TODAY IN HISTORY
In 1860, John A. Macdonald introduced the first “speaking tour” to Canadian politics.
In 1864, the first shipment of lumber from British Columbia to Australia marked the beginning of a big export trade.
In 1872, the first train from Saint John, N.B., to Halifax inaugurated the Intercolonial Railway between the two provinces.
In 1918, Kaiser Wilhelm abdicated and Germany was proclaimed a republic, two days before the end of the First World War.
In 1935, the Congress of Industrial Organizations
(CIO) was formed by the unskilled workers in massproduction industries. It merged with AFL in 1955 to jointly face new developments such as automation.
In 1938, more than 30,000 Jews were arrested and synagogues and Jewish businesses were destroyed throughout Germany in what has become known as Kristallnacht, or Night of the Broken Glass. About 2,000-2,500 deaths were directly or indirectly attributable to the pogrom.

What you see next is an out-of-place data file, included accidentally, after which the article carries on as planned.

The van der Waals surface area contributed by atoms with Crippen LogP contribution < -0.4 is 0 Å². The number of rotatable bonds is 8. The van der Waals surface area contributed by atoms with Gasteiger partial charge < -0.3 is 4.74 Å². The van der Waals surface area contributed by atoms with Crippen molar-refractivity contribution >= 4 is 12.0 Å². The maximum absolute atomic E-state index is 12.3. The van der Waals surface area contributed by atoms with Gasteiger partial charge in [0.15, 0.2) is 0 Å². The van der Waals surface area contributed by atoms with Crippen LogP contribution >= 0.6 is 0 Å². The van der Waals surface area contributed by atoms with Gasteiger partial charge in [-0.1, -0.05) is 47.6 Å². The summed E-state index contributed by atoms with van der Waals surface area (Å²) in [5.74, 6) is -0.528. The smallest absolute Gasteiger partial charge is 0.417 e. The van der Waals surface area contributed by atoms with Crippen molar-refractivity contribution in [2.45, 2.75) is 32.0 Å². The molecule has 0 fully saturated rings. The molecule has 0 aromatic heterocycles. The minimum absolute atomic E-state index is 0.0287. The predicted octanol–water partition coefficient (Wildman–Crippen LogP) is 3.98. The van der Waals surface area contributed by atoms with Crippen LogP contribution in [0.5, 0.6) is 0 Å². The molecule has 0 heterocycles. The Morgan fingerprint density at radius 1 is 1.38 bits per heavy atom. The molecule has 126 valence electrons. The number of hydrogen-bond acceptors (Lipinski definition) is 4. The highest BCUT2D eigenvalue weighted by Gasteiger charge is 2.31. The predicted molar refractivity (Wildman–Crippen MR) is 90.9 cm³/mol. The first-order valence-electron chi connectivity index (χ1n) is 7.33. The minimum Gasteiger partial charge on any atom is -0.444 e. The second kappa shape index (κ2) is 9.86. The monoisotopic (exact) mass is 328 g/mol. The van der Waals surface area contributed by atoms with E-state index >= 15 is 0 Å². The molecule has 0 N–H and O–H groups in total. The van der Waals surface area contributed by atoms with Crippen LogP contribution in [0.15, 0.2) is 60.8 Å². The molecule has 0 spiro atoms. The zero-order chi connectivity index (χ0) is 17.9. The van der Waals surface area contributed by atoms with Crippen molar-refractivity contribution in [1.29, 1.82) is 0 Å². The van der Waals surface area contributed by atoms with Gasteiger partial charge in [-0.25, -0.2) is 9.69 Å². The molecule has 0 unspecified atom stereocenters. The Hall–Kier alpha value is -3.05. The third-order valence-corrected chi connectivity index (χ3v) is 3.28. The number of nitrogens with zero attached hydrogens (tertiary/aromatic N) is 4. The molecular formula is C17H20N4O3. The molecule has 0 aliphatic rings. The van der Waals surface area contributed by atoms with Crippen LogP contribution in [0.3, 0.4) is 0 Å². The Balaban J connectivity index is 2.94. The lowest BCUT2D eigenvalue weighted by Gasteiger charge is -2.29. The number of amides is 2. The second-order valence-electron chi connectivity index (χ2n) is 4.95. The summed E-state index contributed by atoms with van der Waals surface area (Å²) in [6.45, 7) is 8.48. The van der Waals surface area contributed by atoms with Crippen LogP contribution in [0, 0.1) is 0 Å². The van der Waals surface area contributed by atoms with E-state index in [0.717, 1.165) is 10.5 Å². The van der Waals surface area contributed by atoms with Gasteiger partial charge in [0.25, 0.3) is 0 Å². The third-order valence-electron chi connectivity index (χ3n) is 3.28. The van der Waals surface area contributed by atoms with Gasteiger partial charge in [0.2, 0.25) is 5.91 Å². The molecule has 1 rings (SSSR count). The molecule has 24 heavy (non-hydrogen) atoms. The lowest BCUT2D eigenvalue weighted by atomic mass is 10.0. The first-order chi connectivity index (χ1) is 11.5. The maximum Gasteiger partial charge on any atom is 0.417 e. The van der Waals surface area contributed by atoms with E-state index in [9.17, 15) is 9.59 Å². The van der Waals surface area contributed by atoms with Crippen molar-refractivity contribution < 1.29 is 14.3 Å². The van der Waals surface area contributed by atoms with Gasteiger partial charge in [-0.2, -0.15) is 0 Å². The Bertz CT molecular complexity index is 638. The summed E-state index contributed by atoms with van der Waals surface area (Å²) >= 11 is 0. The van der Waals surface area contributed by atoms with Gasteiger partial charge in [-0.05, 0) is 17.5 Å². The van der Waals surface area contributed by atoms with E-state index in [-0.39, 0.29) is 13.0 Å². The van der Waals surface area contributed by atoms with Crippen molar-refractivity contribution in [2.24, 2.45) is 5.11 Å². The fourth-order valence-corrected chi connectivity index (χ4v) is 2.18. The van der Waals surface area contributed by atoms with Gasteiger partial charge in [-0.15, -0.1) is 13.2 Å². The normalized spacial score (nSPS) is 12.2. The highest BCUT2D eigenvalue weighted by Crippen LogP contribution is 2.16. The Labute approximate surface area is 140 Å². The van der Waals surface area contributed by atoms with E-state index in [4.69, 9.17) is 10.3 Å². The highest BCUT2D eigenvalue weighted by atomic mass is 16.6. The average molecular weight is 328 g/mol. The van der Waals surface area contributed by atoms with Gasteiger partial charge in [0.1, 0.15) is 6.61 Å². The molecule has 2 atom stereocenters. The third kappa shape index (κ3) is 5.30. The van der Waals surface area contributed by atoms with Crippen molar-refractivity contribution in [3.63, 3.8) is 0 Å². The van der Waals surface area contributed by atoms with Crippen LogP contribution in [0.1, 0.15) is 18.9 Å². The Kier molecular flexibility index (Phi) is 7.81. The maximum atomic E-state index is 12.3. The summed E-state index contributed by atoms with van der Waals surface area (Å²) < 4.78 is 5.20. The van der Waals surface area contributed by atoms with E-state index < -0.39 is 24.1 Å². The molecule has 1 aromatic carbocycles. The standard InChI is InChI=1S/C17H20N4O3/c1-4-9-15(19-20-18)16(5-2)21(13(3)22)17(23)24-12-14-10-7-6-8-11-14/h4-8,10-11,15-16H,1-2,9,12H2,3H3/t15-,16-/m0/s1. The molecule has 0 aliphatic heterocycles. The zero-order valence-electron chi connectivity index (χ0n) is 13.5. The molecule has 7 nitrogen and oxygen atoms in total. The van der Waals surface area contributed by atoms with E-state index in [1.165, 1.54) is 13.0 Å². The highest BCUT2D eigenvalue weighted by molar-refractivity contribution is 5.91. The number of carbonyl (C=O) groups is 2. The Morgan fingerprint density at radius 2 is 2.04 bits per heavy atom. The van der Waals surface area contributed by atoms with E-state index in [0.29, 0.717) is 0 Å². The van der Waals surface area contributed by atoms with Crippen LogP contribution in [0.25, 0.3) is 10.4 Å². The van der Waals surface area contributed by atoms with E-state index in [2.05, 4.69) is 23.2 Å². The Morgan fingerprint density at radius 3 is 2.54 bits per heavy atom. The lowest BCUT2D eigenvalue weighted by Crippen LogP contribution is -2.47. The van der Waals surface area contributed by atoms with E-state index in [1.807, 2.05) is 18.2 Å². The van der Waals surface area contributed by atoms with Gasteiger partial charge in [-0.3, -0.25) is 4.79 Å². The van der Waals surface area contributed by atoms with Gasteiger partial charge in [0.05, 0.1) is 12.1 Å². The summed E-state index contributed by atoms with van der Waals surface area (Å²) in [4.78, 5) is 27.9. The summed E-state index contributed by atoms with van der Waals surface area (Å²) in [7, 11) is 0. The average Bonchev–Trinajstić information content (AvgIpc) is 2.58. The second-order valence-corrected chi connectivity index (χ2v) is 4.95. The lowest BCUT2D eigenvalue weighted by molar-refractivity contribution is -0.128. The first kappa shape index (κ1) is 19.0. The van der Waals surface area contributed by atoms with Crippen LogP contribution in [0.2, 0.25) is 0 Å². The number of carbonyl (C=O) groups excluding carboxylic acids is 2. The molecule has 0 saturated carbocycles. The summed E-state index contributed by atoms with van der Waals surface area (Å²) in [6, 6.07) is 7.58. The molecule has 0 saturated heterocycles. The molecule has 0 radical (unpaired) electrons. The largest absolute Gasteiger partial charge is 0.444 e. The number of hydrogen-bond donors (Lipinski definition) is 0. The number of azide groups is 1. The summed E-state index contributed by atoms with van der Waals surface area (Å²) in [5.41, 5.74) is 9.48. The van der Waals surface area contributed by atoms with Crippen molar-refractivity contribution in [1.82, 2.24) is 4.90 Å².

In 1951, the first U.S. underground atomic bomb explosion took place in Frenchman Flat, Nev.
In 1965, the Canadian satellite, Alouette 2 was launched.
In 1965, a failure of a relay device of Ontario Hydro’s Queenston generating station triggered a massive power failure. The outage extended from the Atlantic coast of the United States to Chicago, and from southern Ontario to Florida, lasting up to 12 hours.
In 1972, Anik-1, Canada’s first domestic communications satellite, roared into orbit atop a Delta rocket.